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The European Union needs reliable sources of fuels, and most of all – gas. EU's indigenous gas production is declining. The EU estimates suggest that additional gas import demand may reach 144 bcm per year. Liquefied natural gas (LNG) and greater reliance on Russian pipeline gas supply are considered to be the two primary solutions.
In recent years, the EU has been cutting energy consumption.
This trend has been mostly driven by EU's energy efficiency policies and development of the renewable energy industry.
However, in some member countries (the Netherlands, Ireland, Cyprus, and Poland) fossil fuels still provide up to 90% of the overall energy demand, and are not likely to be replaced by renewables any time soon.
Despite all energy efficiency initiatives and penetration of renewables, fossil fuel imports have grown over the same period of time.
Nowadays, European economies rely primarily on natural gas, being the cleanest fuel available; and the demand will keep rising.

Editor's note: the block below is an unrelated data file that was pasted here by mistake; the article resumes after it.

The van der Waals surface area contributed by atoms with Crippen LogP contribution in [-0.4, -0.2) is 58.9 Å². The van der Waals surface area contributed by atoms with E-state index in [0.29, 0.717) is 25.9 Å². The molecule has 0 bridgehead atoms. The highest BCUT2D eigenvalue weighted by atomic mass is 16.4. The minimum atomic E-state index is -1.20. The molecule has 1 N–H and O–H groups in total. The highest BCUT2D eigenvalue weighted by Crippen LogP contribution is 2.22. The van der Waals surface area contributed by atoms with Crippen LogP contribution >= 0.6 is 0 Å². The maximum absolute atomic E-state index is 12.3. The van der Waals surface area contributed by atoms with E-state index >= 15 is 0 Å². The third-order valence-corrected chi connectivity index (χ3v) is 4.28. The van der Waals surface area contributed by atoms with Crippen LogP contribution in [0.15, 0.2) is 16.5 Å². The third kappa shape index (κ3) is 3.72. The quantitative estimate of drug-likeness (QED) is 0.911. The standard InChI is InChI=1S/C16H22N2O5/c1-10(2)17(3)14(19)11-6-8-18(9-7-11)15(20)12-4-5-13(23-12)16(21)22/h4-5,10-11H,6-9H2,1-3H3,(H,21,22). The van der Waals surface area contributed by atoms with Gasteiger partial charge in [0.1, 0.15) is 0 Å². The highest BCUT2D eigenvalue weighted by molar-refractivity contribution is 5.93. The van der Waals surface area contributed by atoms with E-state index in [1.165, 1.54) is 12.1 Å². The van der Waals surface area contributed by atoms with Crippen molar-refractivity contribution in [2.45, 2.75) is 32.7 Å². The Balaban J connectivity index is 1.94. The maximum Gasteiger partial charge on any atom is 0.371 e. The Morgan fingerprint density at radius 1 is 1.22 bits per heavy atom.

Egypt's resources are currently in the spotlight (in 2015 Eni (Italy) discovered there a new field that may contain approximately 850 bcm of gas).
The US LNG is another option: throughout 2016 the EU received only three shipments from the US, but in the first two months of 2017 four LNG tankers were unloaded in European ports.
Europe is also involved in the TAP gas pipeline project to supply gas from Azerbaijan (10 bcm).
Russia can supply Europe with more than 80 bcm of extra gas annually. This is the goal of the two ongoing pipeline projects i. e.: Nord Stream 2 (55 bcm), and Turk Stream (two strings, 15.75 bcm each, one serving Turkey and the other supplying European countries).
It should be also noted that construction of the second string of the Turk Stream pipeline remains somewhat iffy at this time, since Russia needs more reassurance from potential gas buyers.